If you’re sad when the pizza delivery driver has a hard time finding your home, imagine how you’ll feel when you see the ambulance drive past as you wait for the rescue of a loved one or maybe even yourself. Is your house number visible from the street, illuminated at night, visible when approaching from either direction?
In Whiteville, N.C., junior members of the Whiteville Rescue Unit noticed a problem after an ambulance was struck by another vehicle during an emergency response. A junior member of the rescue squad riding in the ambulance watched as the ambulance was struck in its rear by an approaching vehicle during the crews’ efforts to locate the patient’s driveway.
Following the incident, Whiteville Rescue Unit junior members came together and brainstormed, looking for a solution to help responders find homes and driveways and get help where it’s needed, faster. It was then that they decided to order, design and create higher-visibility house number signs and sell them to the community to raise funds.
EMS World recently had the opportunity to meet with junior members Jayla Cobbs, Julie Garcia, Ashlan Tyler, Chase Soles, Malik Washington, and Darryl King. The group is lead by two brothers, Brian King and Jody King.
After the ambulance accident, says Brian, the high-visibility address signs program began. Brian is proud of his group’s efforts.
“It was completely driven by junior members,” he says.
Soles knows firsthand what can happen during an emergency response with hidden or obscured signs.
“Some homes can be really hard to find,” he says.
With slogans such as “Help Us Help You!” and “When Seconds Count, Count On Us!,” the junior members offer signs to their entire community. Tyler says that they advertise the signs through fliers and signs, make the signs in the station, and then install them at the houses in the community.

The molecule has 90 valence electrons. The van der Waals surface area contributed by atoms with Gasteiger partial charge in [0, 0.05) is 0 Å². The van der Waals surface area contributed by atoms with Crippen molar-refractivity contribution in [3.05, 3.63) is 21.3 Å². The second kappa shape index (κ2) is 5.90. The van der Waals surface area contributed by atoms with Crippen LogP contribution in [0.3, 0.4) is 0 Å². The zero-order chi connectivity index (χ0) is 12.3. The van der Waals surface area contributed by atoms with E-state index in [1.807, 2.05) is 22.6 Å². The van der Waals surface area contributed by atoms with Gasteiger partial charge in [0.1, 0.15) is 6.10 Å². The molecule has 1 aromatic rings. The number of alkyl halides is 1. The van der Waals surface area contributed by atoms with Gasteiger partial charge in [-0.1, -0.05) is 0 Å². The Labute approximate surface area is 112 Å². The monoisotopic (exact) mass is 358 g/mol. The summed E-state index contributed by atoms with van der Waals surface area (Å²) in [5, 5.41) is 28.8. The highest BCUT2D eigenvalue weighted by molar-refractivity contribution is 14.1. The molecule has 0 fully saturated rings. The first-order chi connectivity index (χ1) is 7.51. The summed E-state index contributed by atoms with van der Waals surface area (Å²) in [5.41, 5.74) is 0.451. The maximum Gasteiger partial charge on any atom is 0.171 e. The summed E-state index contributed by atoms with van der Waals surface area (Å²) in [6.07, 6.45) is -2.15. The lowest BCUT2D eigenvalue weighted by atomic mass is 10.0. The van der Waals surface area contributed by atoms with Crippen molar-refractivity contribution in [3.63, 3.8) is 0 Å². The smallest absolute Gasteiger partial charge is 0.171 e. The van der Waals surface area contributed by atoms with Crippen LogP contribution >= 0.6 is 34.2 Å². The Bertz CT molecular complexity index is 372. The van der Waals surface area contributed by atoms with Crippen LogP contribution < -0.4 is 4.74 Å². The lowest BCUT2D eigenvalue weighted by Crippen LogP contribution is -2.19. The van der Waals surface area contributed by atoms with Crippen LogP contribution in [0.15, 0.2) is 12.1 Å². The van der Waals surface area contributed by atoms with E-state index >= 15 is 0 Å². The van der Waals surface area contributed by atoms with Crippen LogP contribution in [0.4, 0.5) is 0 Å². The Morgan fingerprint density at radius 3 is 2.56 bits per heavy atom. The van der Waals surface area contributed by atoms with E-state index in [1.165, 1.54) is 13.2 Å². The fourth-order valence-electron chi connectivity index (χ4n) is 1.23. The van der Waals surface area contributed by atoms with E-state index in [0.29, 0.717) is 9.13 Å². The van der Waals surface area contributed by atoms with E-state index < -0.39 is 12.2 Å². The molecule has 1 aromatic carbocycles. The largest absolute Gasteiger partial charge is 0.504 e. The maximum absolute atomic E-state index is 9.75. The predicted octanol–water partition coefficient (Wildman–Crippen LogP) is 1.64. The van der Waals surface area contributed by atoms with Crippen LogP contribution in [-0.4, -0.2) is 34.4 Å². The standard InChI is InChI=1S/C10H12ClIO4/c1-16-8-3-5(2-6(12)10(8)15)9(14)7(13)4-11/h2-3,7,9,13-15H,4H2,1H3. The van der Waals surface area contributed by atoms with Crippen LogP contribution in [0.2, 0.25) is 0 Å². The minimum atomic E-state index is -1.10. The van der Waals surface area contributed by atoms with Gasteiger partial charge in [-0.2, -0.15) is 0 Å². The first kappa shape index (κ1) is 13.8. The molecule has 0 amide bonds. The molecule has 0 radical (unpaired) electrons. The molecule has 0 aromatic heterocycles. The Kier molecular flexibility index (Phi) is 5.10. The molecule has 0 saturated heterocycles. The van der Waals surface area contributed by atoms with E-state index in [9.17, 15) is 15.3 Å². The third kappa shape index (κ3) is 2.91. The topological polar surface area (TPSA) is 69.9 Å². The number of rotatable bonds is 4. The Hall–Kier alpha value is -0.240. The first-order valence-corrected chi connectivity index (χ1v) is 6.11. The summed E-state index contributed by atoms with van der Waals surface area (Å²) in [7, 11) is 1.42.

With the help of their group leader, the members order supplies in bulk which they keep at the station. Each sign is customized for each resident that orders a sign. Junior members create each sign by hand, using blue reflective metal and numbered stickers. When bought in bulk, the raw supplies cost the group roughly $7.85 per sign. Each sign is specially prepared (including installation) for a $20 fee. Since starting their project, the Whiteville Rescue Unit has made over 153 signs, collecting over $3000. The sale of their reflective address markers has already helped the group raise over $1800.
Cobbs says they take great care to create a quality product.
“We use the stencils to make sure when we add the numbers, they are all evenly spaced,” she says.
Soles says, “There are several different stencils, so we can make a sign for just about anybody.”
Next, the sign is taken to the resident’s home, where the sign is installed with the post box, or on a member-installed metal post.
While junior members acknowledge the process can be time-consuming and difficult to get the word out to the entire community, they collectively agree that it’s incredibly rewarding to hear from residents sharing stories about how much it has helped them, for more than just emergency responses.
Seeing their hard work going to good use gives them a deep sense of pride.
“It takes some time to do this project, but it really helps,” Garcia says.
Finding houses is critical during emergencies, and their project directly helps prevent delays in responders getting to the scene for life-saving care.
The junior members have already begun seeing the benefits of blending a community project with fundraising, with monies raised going right back into their program to help the group to participate in competitions, annual trips, and other programs.
Leader Brian King notes that the signs are not the only ways the members are involved with outreach.
“Our juniors and department also partner with Celebrate Recovery, which is a drug, suicide, and depression crisis team,” King says.
Junior members share packets of information and phone numberswhen they are on emergency responses so community members can learn about and access the Celebrate Recovery program. Junior members also take information to school, ready to offer assistance should they encounter someone needing help.
The next step for most of the junior members will be aging into their EMT training. Brian was quick to mention many already have bloodborne pathogen and HIPAA training under their belts. Despite the inherently temporary nature of their junior status, the group as a whole confirms the high-visibility sign project is here to stay, with members intent on passing the torch to future generations.
Sarah Bowman, NRP, MCHS, PA-C, is a physician assistant at Columbia Valley Community Health in Wenatchee, Wash., and a recent graduate of the University of Washington School of Medicine MEDEX Northwest physician assistant program. She has worked as a paramedic in Alexandria, Va., and began her career as a volunteer EMT with the Fairfax County Fire and Rescue Department. Sarah has experience as a paramedic, physician assistant, and EMS educator. Follow her on Instagram (@thepracticingpa) for more.